Bands like Jesu and Cult of Luna might be attracting the most attention with their distortion-drenched melodies, dubbed "metalgaze" by the perpetually pigeonholing music media, but it might surprise some that the Angelic Process have been doing it for longer than many of their peers. Comprised of the husband and wife duo of guitarist/drummer/vocalist K.Angylus and bassist/vocalist M.Dragynfly, the Athens, Georgia duo's latest album makes an astounding, indelible impression from the opening moments, combining brutality and noise with tenderness and aching melodies, unleashing wave after wave of aural beauty disguised as cacophony. The variation the pair displays is sublime: we get the drone of Boris, the experimental noise of Swans, the mechanical crunch of Godflesh, the epic scope of Isis, the awe-inspiring power of Neurosis, and the sumptuous beauty of My Bloody Valentine all at once, as the musicians croon and scream, the oblique vocals in the vein of classic shoegaze from the early 1990s. The enveloping effect of the album's mix is stunning, as the underlying melodies bring genuine warmth, radiating from the massive wall of sound. Far from a handful of iPod tracks, this is a full album that you need to set aside time for, an hour-long experience that haunts you as much as it entrances. It's one of the year's best extreme releases, and another top-flight release from the ever-reliable Profound Lore Records.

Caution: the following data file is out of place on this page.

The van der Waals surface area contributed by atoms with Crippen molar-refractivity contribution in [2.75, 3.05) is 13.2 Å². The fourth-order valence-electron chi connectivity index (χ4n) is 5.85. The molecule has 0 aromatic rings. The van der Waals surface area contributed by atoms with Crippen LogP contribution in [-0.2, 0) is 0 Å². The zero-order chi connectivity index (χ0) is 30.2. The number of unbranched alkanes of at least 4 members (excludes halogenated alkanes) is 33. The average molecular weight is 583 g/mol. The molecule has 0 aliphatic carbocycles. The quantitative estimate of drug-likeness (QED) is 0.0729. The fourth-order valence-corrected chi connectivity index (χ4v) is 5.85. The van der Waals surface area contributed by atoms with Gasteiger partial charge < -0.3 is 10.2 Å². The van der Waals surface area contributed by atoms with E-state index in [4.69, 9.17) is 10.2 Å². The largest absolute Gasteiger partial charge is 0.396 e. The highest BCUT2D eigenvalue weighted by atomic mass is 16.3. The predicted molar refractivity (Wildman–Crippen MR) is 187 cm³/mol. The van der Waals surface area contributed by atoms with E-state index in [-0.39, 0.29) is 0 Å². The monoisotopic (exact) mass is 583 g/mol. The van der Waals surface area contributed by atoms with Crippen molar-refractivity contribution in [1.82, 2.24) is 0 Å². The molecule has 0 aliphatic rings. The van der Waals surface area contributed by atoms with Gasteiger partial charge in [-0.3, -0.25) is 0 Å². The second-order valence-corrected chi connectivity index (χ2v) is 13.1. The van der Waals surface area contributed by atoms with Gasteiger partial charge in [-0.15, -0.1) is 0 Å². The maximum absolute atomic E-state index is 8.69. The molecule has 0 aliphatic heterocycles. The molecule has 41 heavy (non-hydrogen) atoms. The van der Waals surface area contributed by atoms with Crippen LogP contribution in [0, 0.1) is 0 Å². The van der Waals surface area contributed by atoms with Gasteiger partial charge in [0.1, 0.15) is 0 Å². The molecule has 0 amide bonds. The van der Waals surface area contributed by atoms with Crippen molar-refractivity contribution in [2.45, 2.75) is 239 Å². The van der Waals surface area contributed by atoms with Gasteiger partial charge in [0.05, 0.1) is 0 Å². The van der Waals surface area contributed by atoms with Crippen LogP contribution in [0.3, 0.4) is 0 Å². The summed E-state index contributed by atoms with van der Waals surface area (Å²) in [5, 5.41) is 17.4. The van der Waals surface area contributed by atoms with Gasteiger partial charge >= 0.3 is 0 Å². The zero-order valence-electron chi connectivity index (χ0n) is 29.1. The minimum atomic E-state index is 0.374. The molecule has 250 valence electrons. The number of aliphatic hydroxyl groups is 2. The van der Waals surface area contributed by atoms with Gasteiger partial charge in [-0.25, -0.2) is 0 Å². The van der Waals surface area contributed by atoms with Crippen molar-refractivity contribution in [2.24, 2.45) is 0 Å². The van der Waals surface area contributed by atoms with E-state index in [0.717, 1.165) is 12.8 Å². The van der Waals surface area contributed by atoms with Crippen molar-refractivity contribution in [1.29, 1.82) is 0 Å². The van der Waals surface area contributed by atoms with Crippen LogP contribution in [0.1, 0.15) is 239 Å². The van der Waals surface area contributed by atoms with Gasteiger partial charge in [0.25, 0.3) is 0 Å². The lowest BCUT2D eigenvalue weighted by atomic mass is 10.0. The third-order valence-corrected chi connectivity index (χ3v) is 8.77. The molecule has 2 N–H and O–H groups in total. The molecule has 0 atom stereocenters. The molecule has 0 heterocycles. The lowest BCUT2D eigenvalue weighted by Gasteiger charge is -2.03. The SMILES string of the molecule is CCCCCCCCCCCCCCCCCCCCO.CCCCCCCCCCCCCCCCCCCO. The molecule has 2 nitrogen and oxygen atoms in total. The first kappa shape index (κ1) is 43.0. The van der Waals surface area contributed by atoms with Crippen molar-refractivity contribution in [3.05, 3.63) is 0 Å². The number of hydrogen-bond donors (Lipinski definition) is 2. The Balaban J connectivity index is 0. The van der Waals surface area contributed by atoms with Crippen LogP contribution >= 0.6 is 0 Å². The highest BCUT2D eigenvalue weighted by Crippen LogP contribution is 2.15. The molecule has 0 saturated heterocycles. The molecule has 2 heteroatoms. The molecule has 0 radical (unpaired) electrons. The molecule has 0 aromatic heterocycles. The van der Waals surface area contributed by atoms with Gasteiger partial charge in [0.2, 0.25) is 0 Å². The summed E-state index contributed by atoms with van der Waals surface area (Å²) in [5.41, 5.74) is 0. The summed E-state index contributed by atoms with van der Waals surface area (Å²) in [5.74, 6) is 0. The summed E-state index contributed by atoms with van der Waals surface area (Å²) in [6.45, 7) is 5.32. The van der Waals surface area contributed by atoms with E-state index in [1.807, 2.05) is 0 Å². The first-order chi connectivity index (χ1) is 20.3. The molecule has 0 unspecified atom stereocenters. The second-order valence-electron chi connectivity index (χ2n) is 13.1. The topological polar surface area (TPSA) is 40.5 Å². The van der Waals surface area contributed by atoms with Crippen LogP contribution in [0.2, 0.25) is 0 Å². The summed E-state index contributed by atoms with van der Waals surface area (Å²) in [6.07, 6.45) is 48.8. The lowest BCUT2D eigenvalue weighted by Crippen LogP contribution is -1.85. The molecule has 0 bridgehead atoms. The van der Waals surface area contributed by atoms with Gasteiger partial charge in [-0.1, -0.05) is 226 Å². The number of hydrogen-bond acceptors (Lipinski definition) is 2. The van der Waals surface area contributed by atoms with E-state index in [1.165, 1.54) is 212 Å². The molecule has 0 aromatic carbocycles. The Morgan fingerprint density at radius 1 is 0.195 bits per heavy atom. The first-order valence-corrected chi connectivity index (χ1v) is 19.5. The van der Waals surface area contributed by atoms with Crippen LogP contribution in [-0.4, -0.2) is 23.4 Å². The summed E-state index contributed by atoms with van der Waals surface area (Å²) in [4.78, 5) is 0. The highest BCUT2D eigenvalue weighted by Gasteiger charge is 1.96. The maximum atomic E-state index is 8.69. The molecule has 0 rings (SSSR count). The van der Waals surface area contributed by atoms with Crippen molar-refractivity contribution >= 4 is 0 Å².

As The Final Year quietly argues, if the United States' electorate fails to elevate itself to a higher level of political vernacular than coarse tweets and reality TV-style colloquies, then 2016 may be the best year the US will have had for a long time to come.
New single from dark duo VOWWS conjures classic James Bond scores while avoiding all the stuff we've all heard before.
Soulful balladeer Reigen reminds us that sometimes not knowing is a real place to start understanding.
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The Hackensaw Boys reboot Blaze Foley's Reagan-era "Oval Room" in light of the current political climate with scorching results.
Eric Benoit fuses elements of dance, folk, and alternative styles in the experimental "Dragonflies", wherein the artist delves into some uncomfortable realities.
An avant-garde classic or a sneering joke? Third Reich 'n Roll may be over 40 years old, but it still sounds like it's been beamed down from the future.
Pulp functions less as a pulpy mystery or gangster tale than as a spoof of same, albeit a spoof that retains a noirish sense of fate and power.